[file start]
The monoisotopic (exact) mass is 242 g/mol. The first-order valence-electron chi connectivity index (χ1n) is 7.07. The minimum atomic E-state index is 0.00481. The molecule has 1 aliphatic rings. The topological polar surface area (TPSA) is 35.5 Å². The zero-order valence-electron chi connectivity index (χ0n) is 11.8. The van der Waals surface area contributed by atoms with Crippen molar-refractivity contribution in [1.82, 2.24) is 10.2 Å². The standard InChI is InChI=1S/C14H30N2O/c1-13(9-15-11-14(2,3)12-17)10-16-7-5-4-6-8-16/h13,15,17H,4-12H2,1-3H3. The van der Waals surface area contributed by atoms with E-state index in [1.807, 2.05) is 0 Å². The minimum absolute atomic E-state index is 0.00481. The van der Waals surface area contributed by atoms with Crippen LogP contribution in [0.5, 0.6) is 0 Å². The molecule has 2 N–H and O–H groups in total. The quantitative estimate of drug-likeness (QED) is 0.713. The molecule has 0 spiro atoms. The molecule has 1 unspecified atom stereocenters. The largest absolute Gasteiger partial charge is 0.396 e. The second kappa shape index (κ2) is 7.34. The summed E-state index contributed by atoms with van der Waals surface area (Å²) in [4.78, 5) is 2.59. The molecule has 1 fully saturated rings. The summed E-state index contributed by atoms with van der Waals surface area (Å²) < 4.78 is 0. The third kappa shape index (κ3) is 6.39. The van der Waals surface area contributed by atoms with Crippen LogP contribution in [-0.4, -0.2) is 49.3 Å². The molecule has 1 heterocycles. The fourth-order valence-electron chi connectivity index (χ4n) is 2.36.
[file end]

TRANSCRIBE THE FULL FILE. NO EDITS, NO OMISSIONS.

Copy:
The monoisotopic (exact) mass is 242 g/mol. The first-order valence-electron chi connectivity index (χ1n) is 7.07. The minimum atomic E-state index is 0.00481. The molecule has 1 aliphatic rings. The topological polar surface area (TPSA) is 35.5 Å². The zero-order valence-electron chi connectivity index (χ0n) is 11.8. The van der Waals surface area contributed by atoms with Crippen molar-refractivity contribution in [1.82, 2.24) is 10.2 Å². The standard InChI is InChI=1S/C14H30N2O/c1-13(9-15-11-14(2,3)12-17)10-16-7-5-4-6-8-16/h13,15,17H,4-12H2,1-3H3. The van der Waals surface area contributed by atoms with E-state index in [1.807, 2.05) is 0 Å². The minimum absolute atomic E-state index is 0.00481. The van der Waals surface area contributed by atoms with Crippen LogP contribution in [0.5, 0.6) is 0 Å². The molecule has 2 N–H and O–H groups in total. The quantitative estimate of drug-likeness (QED) is 0.713. The molecule has 0 spiro atoms. The molecule has 1 unspecified atom stereocenters. The largest absolute Gasteiger partial charge is 0.396 e. The second kappa shape index (κ2) is 7.34. The summed E-state index contributed by atoms with van der Waals surface area (Å²) in [4.78, 5) is 2.59. The molecule has 1 fully saturated rings. The summed E-state index contributed by atoms with van der Waals surface area (Å²) < 4.78 is 0. The third kappa shape index (κ3) is 6.39. The van der Waals surface area contributed by atoms with Crippen LogP contribution in [-0.4, -0.2) is 49.3 Å². The molecule has 1 heterocycles. The fourth-order valence-electron chi connectivity index (χ4n) is 2.36.